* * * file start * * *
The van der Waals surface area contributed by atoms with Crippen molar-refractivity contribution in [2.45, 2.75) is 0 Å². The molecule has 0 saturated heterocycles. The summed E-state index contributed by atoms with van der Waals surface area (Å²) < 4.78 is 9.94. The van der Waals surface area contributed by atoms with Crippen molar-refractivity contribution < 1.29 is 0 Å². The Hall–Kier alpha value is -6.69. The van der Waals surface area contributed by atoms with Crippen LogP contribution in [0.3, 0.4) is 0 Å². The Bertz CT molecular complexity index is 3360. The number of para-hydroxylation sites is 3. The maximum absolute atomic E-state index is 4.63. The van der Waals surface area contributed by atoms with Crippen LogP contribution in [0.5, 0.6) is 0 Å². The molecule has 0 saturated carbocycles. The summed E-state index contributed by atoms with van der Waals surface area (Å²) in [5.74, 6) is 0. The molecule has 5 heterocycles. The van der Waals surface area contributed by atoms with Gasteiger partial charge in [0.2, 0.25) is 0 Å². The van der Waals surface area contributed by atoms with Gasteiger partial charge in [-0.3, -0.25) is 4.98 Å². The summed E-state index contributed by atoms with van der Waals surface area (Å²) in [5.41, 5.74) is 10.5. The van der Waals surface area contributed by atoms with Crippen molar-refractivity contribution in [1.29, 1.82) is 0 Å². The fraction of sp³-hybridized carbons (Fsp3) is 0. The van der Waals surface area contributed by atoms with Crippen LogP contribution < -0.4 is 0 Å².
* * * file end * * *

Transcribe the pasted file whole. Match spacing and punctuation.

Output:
The van der Waals surface area contributed by atoms with Crippen molar-refractivity contribution in [2.45, 2.75) is 0 Å². The molecule has 0 saturated heterocycles. The summed E-state index contributed by atoms with van der Waals surface area (Å²) < 4.78 is 9.94. The van der Waals surface area contributed by atoms with Crippen molar-refractivity contribution < 1.29 is 0 Å². The Hall–Kier alpha value is -6.69. The van der Waals surface area contributed by atoms with Crippen LogP contribution in [0.3, 0.4) is 0 Å². The Bertz CT molecular complexity index is 3360. The number of para-hydroxylation sites is 3. The maximum absolute atomic E-state index is 4.63. The van der Waals surface area contributed by atoms with Crippen LogP contribution in [0.5, 0.6) is 0 Å². The molecule has 0 saturated carbocycles. The summed E-state index contributed by atoms with van der Waals surface area (Å²) in [5.74, 6) is 0. The molecule has 5 heterocycles. The van der Waals surface area contributed by atoms with Gasteiger partial charge in [0.2, 0.25) is 0 Å². The van der Waals surface area contributed by atoms with Gasteiger partial charge in [-0.3, -0.25) is 4.98 Å². The summed E-state index contributed by atoms with van der Waals surface area (Å²) in [5.41, 5.74) is 10.5. The van der Waals surface area contributed by atoms with Crippen molar-refractivity contribution in [1.29, 1.82) is 0 Å². The fraction of sp³-hybridized carbons (Fsp3) is 0. The van der Waals surface area contributed by atoms with Crippen LogP contribution < -0.4 is 0 Å².